Maine has the country’s oldest housing stock, oldest population, most miles of roads and longest average commute. All these factors conspire to trap Mainers in a vicious cycle that keeps us dependent on unstable, unfriendly foreign nations for a commodity that is subject to massive price volatility.

The Legislature has made weatherizing Maine homes its top energy policy, using the lion’s share of federal economic stimulus funds for various weatherization initiatives. Our home heating crisis cannot be solved only through weatherizing, because weatherization doesn’t address the real problem: Maine needs a plan to stop using foreign oil.

We need to begin the transition to the future of home heating in our state. That future is non-fossil based renewable resources. In the crude refining process, heating oil and diesel fuel are made from the same part of the barrel. Eighty percent of the home heating oil used in the United States is used in nine states in the northeast, while all 50 states need that same small portion of crude to fuel the trucks that move our freight.

The refiners need choose between selling the same refined fuel for transportation and selling it for home heating. When push comes to shove, it will be the 50 states that need diesel to fuel the interstate transportation, that keeps groceries and everything else on store shelves, not the nine states that want heating oil, that will win.

It makes more sense to use crude to make diesel for transportation where there is no viable substitute, especially when there are other renewable ways to heat our homes available today.

No matter how you process it, oil is going to get more expensive in the near future. We will see $4 per-gallon heating oil again. Over the long-term, the price of oil has never retreated. Once the price reaches a peak at market, it always returns to that peak as the new base. And it doesn’t take long.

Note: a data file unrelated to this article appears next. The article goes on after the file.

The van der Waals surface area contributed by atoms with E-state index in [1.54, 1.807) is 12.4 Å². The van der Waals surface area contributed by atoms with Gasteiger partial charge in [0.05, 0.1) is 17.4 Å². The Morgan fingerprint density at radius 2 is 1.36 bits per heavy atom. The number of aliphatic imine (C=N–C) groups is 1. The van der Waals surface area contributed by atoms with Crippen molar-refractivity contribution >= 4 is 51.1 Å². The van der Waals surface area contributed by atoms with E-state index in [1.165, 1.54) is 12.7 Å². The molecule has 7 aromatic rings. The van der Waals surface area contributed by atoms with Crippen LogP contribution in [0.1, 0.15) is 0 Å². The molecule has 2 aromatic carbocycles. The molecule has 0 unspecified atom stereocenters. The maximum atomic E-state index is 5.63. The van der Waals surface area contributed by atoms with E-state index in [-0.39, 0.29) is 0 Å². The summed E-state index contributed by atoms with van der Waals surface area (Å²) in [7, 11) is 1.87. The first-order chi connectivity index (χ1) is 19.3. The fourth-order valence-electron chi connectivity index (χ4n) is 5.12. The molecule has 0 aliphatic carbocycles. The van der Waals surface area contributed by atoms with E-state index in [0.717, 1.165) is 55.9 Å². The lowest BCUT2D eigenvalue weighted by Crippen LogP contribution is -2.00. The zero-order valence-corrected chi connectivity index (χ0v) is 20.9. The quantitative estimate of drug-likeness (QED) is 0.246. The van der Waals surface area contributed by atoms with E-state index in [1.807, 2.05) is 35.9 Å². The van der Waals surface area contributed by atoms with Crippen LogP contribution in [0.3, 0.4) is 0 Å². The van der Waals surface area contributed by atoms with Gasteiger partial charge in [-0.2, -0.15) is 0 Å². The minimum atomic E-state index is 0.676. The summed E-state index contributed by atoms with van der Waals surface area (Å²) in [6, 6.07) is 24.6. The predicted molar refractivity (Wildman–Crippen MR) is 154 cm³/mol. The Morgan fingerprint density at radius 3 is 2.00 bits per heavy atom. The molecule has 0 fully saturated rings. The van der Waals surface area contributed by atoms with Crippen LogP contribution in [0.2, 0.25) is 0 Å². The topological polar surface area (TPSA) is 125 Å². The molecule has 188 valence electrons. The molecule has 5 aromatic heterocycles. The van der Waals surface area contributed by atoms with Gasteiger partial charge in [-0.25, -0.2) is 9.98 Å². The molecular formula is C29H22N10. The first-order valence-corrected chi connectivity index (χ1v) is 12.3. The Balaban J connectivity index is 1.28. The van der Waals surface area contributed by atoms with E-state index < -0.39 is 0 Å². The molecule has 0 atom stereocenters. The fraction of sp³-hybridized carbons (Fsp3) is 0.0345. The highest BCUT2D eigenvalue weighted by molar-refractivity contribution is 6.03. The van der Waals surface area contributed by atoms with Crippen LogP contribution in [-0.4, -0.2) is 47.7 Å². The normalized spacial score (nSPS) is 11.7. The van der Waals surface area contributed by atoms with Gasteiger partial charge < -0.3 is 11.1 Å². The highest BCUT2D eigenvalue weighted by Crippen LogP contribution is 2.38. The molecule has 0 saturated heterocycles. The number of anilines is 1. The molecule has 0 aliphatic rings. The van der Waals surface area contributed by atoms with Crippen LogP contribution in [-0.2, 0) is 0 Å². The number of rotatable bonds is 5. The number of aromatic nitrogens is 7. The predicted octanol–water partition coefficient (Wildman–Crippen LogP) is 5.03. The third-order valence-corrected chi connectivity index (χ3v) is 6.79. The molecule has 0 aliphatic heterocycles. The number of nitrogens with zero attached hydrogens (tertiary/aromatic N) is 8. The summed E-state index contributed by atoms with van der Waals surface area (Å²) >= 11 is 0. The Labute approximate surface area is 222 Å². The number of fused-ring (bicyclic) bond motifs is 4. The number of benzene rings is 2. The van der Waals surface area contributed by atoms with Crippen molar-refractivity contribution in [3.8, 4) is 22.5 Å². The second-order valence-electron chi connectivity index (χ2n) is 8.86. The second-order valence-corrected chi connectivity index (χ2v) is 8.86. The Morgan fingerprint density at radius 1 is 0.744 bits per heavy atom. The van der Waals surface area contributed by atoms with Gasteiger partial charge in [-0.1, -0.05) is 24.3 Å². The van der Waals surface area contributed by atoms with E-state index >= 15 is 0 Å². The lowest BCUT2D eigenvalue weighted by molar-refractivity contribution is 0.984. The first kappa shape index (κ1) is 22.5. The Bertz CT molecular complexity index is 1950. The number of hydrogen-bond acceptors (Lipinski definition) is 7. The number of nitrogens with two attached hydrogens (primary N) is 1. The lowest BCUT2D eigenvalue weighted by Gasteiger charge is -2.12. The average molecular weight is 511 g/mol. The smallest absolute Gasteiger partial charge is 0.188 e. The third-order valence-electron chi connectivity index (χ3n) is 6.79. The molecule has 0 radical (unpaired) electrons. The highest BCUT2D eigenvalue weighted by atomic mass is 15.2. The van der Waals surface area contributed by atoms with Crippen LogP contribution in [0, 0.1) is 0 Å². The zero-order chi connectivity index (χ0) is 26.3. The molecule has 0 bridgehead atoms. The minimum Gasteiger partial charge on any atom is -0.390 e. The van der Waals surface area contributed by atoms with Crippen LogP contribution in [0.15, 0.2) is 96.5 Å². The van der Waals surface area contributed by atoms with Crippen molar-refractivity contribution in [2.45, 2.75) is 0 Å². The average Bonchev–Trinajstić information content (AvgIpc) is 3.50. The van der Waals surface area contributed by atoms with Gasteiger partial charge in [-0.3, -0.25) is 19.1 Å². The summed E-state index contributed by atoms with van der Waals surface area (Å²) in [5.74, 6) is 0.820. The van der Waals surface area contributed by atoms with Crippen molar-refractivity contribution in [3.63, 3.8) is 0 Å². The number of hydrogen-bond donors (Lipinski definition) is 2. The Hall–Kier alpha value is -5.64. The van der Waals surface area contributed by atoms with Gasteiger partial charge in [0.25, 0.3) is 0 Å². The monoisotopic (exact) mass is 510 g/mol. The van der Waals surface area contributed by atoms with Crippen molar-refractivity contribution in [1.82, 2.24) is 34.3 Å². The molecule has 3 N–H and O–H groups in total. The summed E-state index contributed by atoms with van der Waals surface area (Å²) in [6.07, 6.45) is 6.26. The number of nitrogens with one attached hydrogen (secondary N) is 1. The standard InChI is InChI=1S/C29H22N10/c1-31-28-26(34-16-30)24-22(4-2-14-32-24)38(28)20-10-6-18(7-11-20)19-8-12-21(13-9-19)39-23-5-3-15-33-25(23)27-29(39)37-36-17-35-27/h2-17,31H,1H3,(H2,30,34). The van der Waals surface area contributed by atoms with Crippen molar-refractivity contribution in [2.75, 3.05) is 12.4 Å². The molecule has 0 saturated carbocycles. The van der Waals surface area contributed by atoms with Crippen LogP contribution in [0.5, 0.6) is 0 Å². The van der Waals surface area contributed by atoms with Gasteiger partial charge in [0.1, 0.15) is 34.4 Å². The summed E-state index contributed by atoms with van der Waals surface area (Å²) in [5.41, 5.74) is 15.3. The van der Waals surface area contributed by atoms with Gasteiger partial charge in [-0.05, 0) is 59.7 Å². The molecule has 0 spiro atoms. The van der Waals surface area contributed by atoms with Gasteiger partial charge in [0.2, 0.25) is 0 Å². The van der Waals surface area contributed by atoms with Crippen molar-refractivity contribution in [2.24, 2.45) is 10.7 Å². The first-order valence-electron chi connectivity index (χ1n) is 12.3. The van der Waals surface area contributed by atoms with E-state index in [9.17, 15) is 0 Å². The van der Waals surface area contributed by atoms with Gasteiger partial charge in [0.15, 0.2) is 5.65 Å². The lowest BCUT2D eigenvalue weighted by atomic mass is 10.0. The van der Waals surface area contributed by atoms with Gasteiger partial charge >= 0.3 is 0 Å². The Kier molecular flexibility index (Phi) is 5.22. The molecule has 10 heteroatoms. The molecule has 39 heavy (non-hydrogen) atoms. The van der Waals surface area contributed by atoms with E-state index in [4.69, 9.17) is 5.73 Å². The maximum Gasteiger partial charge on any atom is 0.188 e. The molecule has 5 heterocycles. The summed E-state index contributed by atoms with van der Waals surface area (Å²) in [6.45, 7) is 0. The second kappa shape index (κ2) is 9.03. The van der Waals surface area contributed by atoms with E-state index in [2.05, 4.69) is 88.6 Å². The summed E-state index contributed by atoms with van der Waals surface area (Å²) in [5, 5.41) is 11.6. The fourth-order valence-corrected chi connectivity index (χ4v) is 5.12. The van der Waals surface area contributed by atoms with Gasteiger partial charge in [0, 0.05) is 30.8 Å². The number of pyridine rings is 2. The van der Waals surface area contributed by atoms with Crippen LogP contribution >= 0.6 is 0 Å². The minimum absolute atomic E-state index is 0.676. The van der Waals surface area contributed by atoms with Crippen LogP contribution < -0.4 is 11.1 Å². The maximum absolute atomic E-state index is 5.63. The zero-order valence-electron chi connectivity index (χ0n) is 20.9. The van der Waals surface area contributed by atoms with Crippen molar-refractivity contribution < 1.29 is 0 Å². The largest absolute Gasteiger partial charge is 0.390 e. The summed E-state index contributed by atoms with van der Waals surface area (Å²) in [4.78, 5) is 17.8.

Two to three years from now, oil will march back to previous highs. When that occurs, will we have done anything to get Maine off its addiction to foreign oil? Perversely, without a fuel conversion program, we will have reinforced its use and we will be spending ever increasing amounts for LIHEAP.

Since the federal stimulus package was introduced earlier this year through today, the price of a barrel of crude oil has increased more than 50 percent – from less than $40 to more than $72 a barrel (according to December futures contract). Weatherization projects resulting in 20 percent energy efficiency are already under water and as the price of oil increases, we get further behind. We have already lost more than we theoretically saved.

If the price of oil had been $4 per-gallon for the past 12 months, we would not be talking about weatherization as our major energy policy initiative. Our main goal would be to reduce the use of foreign oil to heat our homes. If a gallon of heating oil was still $4, everyone’s hair would be on fire trying to find ways to eradicate the use of oil for home heating before it bankrupted us.

The rising price of heating oil is a catastrophe we know is coming. We had a brief reprieve when the global economic slowdown provided relief last winter. But when oil hits $4 again, what have we done to prepare?

The Legislature plans to weatherize all of the 470,000 homes in Maine – a plan that, if achieved, will take more than 20 years and cost billions, resulting in 20 percent efficiency for heating Maine homes with oil. We need a plan that helps people with 100-year-old houses and 30-year-old oil heating systems switch from oil to renewable sources. A plan that helps to end our addiction to oil.

It is not unreasonable to predict heating oil spiking to $4 per gallon this winter. I know folks don’t want to hear this and perhaps they won’t pay mind to it. We talk about what needs to be done to be prepared for these events, but stop short of marshaling the resources to follow through on the rhetoric. And when the catastrophe happens, we blame government for their lack of leadership.

Maine needs a bold vision, an ambitious stated goal of energy independence that Mainers can rally around to lead ourselves out of our energy crisis. Standing at the crossroads of an impending crisis of heating oil prices and the opportunities provided by the federal economic stimulus package, our leaders in Maine today could be bolder, their vision clearer and they could have done more to lead us to energy independence now.

My guess is that, now, we are in the eye of the storm.

Les Otten is president of Maine Energy Systems, chairman of Maine Pellet Fuels Association and chaired the governor’s Wood-to-Energy Task Force. He lives in Greenwood.


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